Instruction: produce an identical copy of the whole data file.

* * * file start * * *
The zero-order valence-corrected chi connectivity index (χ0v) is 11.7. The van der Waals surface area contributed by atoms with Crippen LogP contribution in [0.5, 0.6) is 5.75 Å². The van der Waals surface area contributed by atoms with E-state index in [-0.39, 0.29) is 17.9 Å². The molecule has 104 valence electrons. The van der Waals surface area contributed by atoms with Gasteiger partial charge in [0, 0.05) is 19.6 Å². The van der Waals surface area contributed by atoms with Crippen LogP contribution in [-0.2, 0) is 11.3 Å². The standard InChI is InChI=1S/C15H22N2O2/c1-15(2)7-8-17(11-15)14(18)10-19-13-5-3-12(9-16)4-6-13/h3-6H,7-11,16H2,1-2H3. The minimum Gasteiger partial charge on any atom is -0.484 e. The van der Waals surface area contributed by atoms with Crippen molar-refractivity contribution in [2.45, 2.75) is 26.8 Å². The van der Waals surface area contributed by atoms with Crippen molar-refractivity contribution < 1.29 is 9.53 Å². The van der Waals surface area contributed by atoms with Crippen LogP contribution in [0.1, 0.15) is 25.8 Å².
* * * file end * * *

The zero-order valence-corrected chi connectivity index (χ0v) is 11.7. The van der Waals surface area contributed by atoms with Crippen LogP contribution in [0.5, 0.6) is 5.75 Å². The van der Waals surface area contributed by atoms with E-state index in [-0.39, 0.29) is 17.9 Å². The molecule has 104 valence electrons. The van der Waals surface area contributed by atoms with Gasteiger partial charge in [0, 0.05) is 19.6 Å². The van der Waals surface area contributed by atoms with Crippen LogP contribution in [-0.2, 0) is 11.3 Å². The standard InChI is InChI=1S/C15H22N2O2/c1-15(2)7-8-17(11-15)14(18)10-19-13-5-3-12(9-16)4-6-13/h3-6H,7-11,16H2,1-2H3. The minimum Gasteiger partial charge on any atom is -0.484 e. The van der Waals surface area contributed by atoms with Crippen molar-refractivity contribution in [2.45, 2.75) is 26.8 Å². The van der Waals surface area contributed by atoms with Crippen molar-refractivity contribution < 1.29 is 9.53 Å². The van der Waals surface area contributed by atoms with Crippen LogP contribution in [0.1, 0.15) is 25.8 Å².